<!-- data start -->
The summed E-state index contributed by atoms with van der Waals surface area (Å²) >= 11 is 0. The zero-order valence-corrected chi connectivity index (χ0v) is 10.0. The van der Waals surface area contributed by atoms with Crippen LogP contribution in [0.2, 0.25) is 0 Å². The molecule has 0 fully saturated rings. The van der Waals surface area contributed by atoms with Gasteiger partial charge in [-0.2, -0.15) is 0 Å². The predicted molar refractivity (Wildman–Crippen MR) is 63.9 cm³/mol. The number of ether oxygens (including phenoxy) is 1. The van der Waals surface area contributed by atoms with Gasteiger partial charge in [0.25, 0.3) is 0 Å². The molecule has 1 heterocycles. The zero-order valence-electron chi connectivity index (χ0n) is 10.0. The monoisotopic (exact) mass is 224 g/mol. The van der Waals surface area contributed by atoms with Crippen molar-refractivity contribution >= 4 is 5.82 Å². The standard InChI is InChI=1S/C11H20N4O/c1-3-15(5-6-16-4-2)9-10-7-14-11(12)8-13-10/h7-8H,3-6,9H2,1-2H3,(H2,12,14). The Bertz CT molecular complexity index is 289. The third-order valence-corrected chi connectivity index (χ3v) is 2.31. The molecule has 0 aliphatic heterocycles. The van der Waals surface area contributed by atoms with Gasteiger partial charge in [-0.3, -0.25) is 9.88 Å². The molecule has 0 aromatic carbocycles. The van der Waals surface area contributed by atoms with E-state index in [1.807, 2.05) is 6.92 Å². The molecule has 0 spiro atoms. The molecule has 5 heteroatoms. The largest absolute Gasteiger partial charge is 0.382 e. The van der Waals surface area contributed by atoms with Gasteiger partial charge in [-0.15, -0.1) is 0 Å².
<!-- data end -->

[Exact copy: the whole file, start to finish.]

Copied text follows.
The summed E-state index contributed by atoms with van der Waals surface area (Å²) >= 11 is 0. The zero-order valence-corrected chi connectivity index (χ0v) is 10.0. The van der Waals surface area contributed by atoms with Crippen LogP contribution in [0.2, 0.25) is 0 Å². The molecule has 0 fully saturated rings. The van der Waals surface area contributed by atoms with Gasteiger partial charge in [-0.2, -0.15) is 0 Å². The predicted molar refractivity (Wildman–Crippen MR) is 63.9 cm³/mol. The number of ether oxygens (including phenoxy) is 1. The van der Waals surface area contributed by atoms with Gasteiger partial charge in [0.25, 0.3) is 0 Å². The molecule has 1 heterocycles. The zero-order valence-electron chi connectivity index (χ0n) is 10.0. The monoisotopic (exact) mass is 224 g/mol. The van der Waals surface area contributed by atoms with Crippen molar-refractivity contribution >= 4 is 5.82 Å². The standard InChI is InChI=1S/C11H20N4O/c1-3-15(5-6-16-4-2)9-10-7-14-11(12)8-13-10/h7-8H,3-6,9H2,1-2H3,(H2,12,14). The Bertz CT molecular complexity index is 289. The third-order valence-corrected chi connectivity index (χ3v) is 2.31. The molecule has 0 aliphatic heterocycles. The van der Waals surface area contributed by atoms with Gasteiger partial charge in [-0.3, -0.25) is 9.88 Å². The molecule has 0 aromatic carbocycles. The van der Waals surface area contributed by atoms with E-state index in [1.807, 2.05) is 6.92 Å². The molecule has 0 spiro atoms. The molecule has 5 heteroatoms. The largest absolute Gasteiger partial charge is 0.382 e. The van der Waals surface area contributed by atoms with Gasteiger partial charge in [-0.15, -0.1) is 0 Å².